The domino effect continues…
On Friday, Feb. 5, 2021, Virginia lawmakers passed two different bills to legalize adult-use cannabis in the state.
While the two bills – one passed by the House of Delegates and the other by the Senate – contain important differences which must be addressed, the intent is to launch open adult-use cannabis dispensaries in Virgina on Jan. 1, 2024.
Gov. Ralph Northam has unequivocally supported cannabis legalization, which means as soon as a finalized bill lands on his desk, Virginia is expected to become the 16th state in the U.S. to embrace adult-use cannabis. On paper at least.
The Virginia-Pilot reported that, “Beginning in 2024, cannabis can be sold in regulated stores, with tax revenue going to pre-K and public health programs, addiction treatment and a fund to remedy the effects of the drug’s criminalization.”
Some of the notable commonalities between the two bills include social equity licensing opportunities and the inability for the state’s current medical cannabis operators to be first in line for adult-use cannabis licensing.
However, lawmakers still have several issues to sort out, such as whether or not to allow vertical integration or the ability for local governments to ban adult-use sales.
A More Nuanced Approach to Social Equity?
Virginia’s proposed approach to social equity feels much tighter than what we’ve seen from other markets.
In cannabis, the concept of social equity revolves around giving minorities and people of color a fair opportunity to participate in the industry after having been disproportionately impacted by prohibition for so many decades.
In Virginia, for example, Blacks are currently 3.5 times more likely to be arrested for cannabis compared to Whites – despite similar rates of use.
(In some states, this discrepancy is much higher with Blacks as much as nine times more likely to be arrested.)
The war on drugs has been racist from the start, and when you deeply consider the impact prohibition has had on minorities, it only makes sense to ensure they have fair opportunities to be a part of the legal industry.
Social equity in cannabis is an important effort to restore balance, and the surprisingly few cannabis markets who have tried to embrace it have mostly failed in their efforts.
Virginia seemingly aims to tighten things up here with an early wave of social equity licenses where qualifying applicants must hold at least a 66 percent stake of the business, according to the Virginia Mercury.
House Majority Leader Charniele Herring, who sponsored the legislation, has argued during committee meetings that they equity provisions are essential to redressing past wrongs.
“People who look like me don’t have generational wealth,” said House Majority Leader Charniele Herring, who sponsored the legislation.
“This bill is a business opportunity for probably some of the sharpest minds out there and an opportunity for them to participate in a legal market.”
Proposed social equity provisions also include license application assistance and low-interest loans from the state to help with startup funds.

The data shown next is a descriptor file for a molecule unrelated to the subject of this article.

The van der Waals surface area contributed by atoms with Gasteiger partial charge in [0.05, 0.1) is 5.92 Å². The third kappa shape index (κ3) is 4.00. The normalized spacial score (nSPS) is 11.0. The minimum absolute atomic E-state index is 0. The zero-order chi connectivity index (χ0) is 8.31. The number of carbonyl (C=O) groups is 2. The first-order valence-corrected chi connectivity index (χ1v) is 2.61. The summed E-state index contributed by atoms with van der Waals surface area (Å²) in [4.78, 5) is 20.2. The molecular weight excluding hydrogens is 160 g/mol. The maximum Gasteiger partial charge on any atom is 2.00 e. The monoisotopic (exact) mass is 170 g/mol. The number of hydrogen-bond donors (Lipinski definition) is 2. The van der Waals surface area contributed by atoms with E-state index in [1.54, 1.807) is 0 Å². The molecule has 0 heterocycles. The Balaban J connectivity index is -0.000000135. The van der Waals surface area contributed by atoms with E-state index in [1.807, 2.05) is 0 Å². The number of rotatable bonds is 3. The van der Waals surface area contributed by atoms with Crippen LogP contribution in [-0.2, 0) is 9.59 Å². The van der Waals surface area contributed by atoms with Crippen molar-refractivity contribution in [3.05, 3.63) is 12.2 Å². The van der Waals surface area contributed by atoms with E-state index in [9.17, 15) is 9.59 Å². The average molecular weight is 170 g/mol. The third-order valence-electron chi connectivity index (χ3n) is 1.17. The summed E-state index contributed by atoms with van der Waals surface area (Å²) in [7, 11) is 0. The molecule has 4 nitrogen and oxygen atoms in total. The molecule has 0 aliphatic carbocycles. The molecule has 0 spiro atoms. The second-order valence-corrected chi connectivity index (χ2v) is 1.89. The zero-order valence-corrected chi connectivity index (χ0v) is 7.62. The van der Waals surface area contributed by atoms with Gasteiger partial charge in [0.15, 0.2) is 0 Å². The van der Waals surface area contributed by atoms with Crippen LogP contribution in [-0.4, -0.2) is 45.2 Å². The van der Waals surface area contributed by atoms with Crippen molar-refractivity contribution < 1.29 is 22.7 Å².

Both the House and the Senate also introduced a measure that would prevent successful social equity applicants from transferring their licenses to people who wouldn’t otherwise qualify.
Additionally, the Mercury reported that:
“Both chambers also added language that would also make the licenses available to someone who attended a historically Black college or university in Virginia, addressing complaints that emerged during public hearings that tying the licenses to criminal charges or areas of residence would unfairly exclude would-be minority entrepreneurs who were nonetheless impacted by prohibition.”
Why Such a Long Timeline to Legalization?
The proposed start of retail sales in 2024 is one year later than the date proposed by Gov. Northam.
This would certainly give the state time to create a regulatory agency – the Cannabis Control Authority – instead of putting the industry into the hands of the Virginia Alcoholic Beverage Control Authority.
However, there is concern about the gap between voting in adult-use cannabis measures and the actual rollout of legal retail sales.
The Virginia Mercury quoted Sen. Jennifer McClellan, D-Richmond, who recently argued about this point in a committee hearing meeting.
“If we know we’re going down the road of legalizing, it seems to me the repeal of simple possession at a minimum should take effect July 1 of this year,” Sen. McClellan said.
“Otherwise all we’re doing is setting up a situation where people are going to continue paying civil fines for something that’s going to be completely legal eventually. And that maintains the disproportionate impact on certain communities, particularly communities of color and poorer communities.”
Although Virginia on July 1, 2020 decriminalized cannabis to a $25 fine for possession of an ounce or less, police across the state have since written more than 4,500 tickets.
If and when Governor Northam signs the new cannabis legislation into law, one has to wonder why not stop cannabis possession fines immediately?
“Progress takes time,” Sen. Adam Ebbin, D-Alexandria, said. “It takes time to do things right. And, personally, I’d rather be able to get the votes to have a responsibly regulated adult-use market in 2024 than have no bill pass at all. And that may well end up being the choice.”
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